Scientists have “reset the clock” for the moon’s craters, meaning parts of its surface are about 200 million years older than previously thought.
Researchers from Norway and France have found a way to coordinate and recalibrate two conflicting systems for dating the surface of the moon. This new evaluation shows that large parts of the moon’s crust are about 200 million years older than previously thought and allows scientists to explain the sequence of events in the evolution of the moon’s surface.
The moon is now relatively inactive geologically, meaning that the craters from asteroids and comets that have bombarded the moon throughout time have not been eliminated; Earth receives a similar barrage throughout time, but Earth’s surface motions mask these effects.
Presenting the work at the Goldschmidt Geochemistry Conference in Lyon, Professor Stephanie Werner (of the Center for Planetary Habitability, University of Oslo) said, “Looking at the traces of these impacts on the moon shows what the Earth would be like without the geological churning of plate tectonics happening here on Earth. What we’ve done is show that large parts of the lunar crust are about 200 million years older than previously thought.”
The work based on this presentation is scheduled to be published as two articles in the The Planetary Science Journal.
Researchers know that the standard method of measuring the age of the moon’s surface—a process known as crater counting—gives different results than those found when examining rocks from the Apollo missions, especially in bright areas. of the month, the Highlands.
“We decided we needed to reconcile these differences, and that meant correlating the individually dated Apollo samples to the number of craters in the sample site’s surrounding area—in fact, resetting the crater clock. We also correlated them against spectroscopy data from various lunar missions. , especially the Indian Chandrayaan-1, to ascertain which Apollo sample belonged to the surface where we counted the craters. It’s a lot of work, we started this project in 2014. We knew that by doing this we could resolve the discrepancy and push the age of the moon’s surface up to 200 million years.”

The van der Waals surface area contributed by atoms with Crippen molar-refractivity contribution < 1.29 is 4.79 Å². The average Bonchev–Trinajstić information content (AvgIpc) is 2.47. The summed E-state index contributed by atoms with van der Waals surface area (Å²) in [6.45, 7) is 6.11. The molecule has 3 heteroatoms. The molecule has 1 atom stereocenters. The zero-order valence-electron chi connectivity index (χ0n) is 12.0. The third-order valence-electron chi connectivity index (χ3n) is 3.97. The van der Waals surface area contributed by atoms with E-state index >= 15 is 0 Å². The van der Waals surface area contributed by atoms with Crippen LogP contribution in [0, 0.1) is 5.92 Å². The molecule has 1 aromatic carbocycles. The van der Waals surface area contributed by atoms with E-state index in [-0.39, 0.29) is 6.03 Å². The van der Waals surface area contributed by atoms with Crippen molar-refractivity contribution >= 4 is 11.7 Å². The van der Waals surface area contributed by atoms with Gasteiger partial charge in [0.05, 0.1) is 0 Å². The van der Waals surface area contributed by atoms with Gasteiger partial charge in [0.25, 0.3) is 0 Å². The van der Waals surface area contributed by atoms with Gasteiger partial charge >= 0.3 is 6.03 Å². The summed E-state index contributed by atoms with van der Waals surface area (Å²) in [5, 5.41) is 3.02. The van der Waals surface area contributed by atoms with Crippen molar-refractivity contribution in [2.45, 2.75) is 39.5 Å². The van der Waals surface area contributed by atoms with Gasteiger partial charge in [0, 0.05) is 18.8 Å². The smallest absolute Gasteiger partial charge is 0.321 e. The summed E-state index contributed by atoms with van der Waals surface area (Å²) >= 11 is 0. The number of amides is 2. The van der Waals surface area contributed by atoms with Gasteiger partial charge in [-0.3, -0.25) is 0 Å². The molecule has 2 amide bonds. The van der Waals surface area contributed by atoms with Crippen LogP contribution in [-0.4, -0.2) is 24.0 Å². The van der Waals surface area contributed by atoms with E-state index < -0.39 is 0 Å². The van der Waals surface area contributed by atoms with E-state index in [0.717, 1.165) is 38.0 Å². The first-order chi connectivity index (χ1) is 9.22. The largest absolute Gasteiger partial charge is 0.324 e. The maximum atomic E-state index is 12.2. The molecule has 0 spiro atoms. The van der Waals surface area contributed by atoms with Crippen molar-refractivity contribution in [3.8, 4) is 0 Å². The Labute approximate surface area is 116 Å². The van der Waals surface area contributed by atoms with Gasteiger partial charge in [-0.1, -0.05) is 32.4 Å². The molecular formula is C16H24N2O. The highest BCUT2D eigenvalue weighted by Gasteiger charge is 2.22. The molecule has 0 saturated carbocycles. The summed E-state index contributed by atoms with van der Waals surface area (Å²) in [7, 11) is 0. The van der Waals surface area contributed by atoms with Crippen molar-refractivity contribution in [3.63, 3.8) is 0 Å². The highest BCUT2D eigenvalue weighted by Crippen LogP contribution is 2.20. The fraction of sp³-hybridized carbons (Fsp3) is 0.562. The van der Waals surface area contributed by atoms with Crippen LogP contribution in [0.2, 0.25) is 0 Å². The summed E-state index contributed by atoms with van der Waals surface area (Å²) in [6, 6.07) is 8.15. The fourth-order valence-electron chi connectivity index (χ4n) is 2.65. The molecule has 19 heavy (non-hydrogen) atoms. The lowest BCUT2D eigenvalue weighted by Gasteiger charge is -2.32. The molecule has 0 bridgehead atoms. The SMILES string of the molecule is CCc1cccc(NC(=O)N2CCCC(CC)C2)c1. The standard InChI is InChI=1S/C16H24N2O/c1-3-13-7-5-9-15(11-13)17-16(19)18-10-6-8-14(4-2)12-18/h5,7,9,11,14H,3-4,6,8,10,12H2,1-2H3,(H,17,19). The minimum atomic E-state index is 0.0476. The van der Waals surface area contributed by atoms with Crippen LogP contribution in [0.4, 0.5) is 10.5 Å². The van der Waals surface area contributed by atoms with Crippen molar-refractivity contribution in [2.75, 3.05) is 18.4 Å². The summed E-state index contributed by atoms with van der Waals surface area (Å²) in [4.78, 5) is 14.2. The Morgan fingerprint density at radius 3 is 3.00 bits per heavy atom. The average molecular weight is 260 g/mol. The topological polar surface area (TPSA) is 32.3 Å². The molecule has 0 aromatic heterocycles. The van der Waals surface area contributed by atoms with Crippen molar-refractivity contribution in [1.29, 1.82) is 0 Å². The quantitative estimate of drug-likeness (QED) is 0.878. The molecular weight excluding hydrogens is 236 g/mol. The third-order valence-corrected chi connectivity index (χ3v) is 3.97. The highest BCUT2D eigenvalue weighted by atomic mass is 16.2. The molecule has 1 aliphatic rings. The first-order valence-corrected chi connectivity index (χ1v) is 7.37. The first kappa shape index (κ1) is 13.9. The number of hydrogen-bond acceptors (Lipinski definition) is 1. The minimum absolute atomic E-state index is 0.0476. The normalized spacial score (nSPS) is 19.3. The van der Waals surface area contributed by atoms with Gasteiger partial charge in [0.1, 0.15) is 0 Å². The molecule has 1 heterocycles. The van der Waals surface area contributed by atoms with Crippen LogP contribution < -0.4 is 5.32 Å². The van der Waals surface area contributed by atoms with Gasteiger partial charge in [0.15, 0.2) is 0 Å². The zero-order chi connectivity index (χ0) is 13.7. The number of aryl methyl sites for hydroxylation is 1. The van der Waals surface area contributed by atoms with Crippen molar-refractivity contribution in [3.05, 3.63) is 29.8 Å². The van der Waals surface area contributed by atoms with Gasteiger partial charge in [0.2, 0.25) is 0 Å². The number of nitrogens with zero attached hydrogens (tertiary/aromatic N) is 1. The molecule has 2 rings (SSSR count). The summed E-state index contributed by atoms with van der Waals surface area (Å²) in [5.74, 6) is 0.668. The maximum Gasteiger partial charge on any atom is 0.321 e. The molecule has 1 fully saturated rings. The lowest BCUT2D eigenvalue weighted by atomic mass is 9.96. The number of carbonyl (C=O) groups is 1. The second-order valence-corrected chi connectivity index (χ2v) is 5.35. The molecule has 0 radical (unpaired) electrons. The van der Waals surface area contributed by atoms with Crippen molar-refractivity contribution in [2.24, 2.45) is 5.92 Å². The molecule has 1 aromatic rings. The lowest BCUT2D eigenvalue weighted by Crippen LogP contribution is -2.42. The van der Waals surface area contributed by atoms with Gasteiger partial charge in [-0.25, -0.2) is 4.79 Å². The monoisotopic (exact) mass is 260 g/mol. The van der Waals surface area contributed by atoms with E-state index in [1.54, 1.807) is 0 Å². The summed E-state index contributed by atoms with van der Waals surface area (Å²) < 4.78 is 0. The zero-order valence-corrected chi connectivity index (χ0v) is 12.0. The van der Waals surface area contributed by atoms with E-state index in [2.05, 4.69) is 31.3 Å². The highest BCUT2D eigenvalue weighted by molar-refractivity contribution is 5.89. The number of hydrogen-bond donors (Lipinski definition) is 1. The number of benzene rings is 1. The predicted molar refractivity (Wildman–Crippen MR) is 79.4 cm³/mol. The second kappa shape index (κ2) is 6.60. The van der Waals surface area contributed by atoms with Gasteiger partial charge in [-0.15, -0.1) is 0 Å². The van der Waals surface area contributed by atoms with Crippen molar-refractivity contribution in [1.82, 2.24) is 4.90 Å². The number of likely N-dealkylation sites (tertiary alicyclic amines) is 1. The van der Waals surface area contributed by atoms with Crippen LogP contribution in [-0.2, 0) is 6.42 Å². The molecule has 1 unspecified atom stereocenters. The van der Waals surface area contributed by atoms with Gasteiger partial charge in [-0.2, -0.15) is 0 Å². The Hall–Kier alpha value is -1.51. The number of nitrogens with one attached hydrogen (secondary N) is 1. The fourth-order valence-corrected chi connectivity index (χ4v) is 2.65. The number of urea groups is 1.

As an example, the age of the Imbrium Basin, filled with Mare Imbrium (seen above left of the moon), which was probably created by the collision of an asteroid impactor around the size of Sicily, dates back from 3.9 billion years . ago, to 4.1 billion years ago. The researchers emphasize that this does not change the estimates of the age of the moon itself, only the estimate of its surface. The new dating system changes the ages of all parts of the moon’s surface—not identically, but with the oldest surfaces showing significant changes.
Professor Werner said, “This is an important difference. It allows us to push back in time an intense period of bombardment from space, which we already know happened before the great volcanic activity that formed in the patterns of the ‘man in the moon’-the horse. volcanic fields including Mare Imbrium. As it happened on the moon, the Earth almost certainly suffered from this early bombardment, too.”
Prof. Audrey Bouvier (University of Bayreuth, Germany) said, “The moon provides unique records of early bombardment history. We have had three successful lunar sample return programs (Apollo, Luna, and Chang’e) related to rocks in their In sampling locations on the moon. By combining the latest spacecraft observations with the impacts recorded on lunar rocks, Prof. Werner and his colleagues have pushed hard in records of heavy bombardment to terrestrial planets.
“Such a heavy bombardment period must have affected the origin and early evolution of life on Earth and possibly on other planets such as Mars. Bringing back rock samples from Jezero Crater on Mars is the next giant leap in the search for signs of ancient life on another planet in the solar system, and when.”
Conference Abstract 15810 Lunar Time Travels—Introduction to a Revised Cratering Chronology Model Stephanie C Werner, Benjamin Bultel, Tobias Rolf.
Bultel, B., SC Werner (2023) Sample-Based Spectral Mapping Around Landing Sites on the Moon—Lunar Time Scale Part 1. The Planetary Science Journalin the press.
Werner, SC, B. Bultel, T. Rolf (2023) Review and Revision of the Chronology of Lunar Cratering—Lunar Time Scale Part 2. The Planetary Science Journalin the press.
Presented at the Goldschmidt Conference
Citation: Revised cratering chronology moon model shows parts of crust 200 million years older than thought (2023, July 13) retrieved 13 July 2023 from https://phys.org/news/ 2023-07-cratering-chronology-moon-crust- milion.html
This document is subject to copyright. Except for any fair dealing for the purpose of private study or research, no part may be reproduced without written permission. Content is provided for informational purposes only.